The Panhandle Travel GuideEdit This The best resource for sights, hotels, restaurants, bars, what to do and see
The Panhandle boasts the state's finest beaches - and often the least crowded ones, as well. Worthy of special mention are Grayton Beach State Park and St. George Island, which features a state park on the eastern end. The water is calm, with one or two foot surf being the highest you'll see under normal circumstances. The bright white sand is so fine and soft that you almost don't need a towel - almost. You will need sunscreen - the white sand reflects more rays than the sand on most Atlantic and European beaches. Bring a mask and snorkel if you have them, because the water is clearer here than anywhere else except in the Keys.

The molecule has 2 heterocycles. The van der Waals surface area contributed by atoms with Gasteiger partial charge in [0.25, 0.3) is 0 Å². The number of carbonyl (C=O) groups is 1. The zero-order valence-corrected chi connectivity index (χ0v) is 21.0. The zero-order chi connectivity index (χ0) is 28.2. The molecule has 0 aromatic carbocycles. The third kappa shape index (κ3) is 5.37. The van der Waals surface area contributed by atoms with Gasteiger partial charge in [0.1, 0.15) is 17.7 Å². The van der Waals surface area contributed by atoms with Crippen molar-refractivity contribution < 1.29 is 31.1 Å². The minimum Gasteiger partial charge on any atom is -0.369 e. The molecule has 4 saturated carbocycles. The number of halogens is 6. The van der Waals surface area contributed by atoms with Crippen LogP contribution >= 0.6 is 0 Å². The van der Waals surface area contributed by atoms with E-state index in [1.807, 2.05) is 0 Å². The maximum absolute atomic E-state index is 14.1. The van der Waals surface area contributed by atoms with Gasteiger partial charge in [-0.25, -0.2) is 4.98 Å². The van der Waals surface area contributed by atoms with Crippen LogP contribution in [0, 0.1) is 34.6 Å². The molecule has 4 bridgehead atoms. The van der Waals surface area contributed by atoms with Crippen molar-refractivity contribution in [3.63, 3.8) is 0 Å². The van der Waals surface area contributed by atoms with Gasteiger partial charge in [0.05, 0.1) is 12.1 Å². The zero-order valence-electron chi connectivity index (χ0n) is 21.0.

Pensacola, primarily a military town, has some interesting history to explore. Panama City is a major Spring Break destination (MTV spends the spring in Panama City Beach these days) with plenty of opportunities for some rather mindless fun. Farther along the coast beyond Panama City lies Apalachicola, heart of the oyster industry and a major antiques center.
Inland, where small agricultural towns dot the landscape, tourist opportunities are more scarce. The only caverns in Florida are near Crestview, as is the state's highest point, a whopping 345 feet above sea level. Several springs provide opportunities for swimming and canoeing, and the area's rivers are great for boating and fishing trips.
Roughly in the middle of the panhandle lies Tallahassee, the state capitol and panhandle's largest city.
February 10, 2006 change by giorgio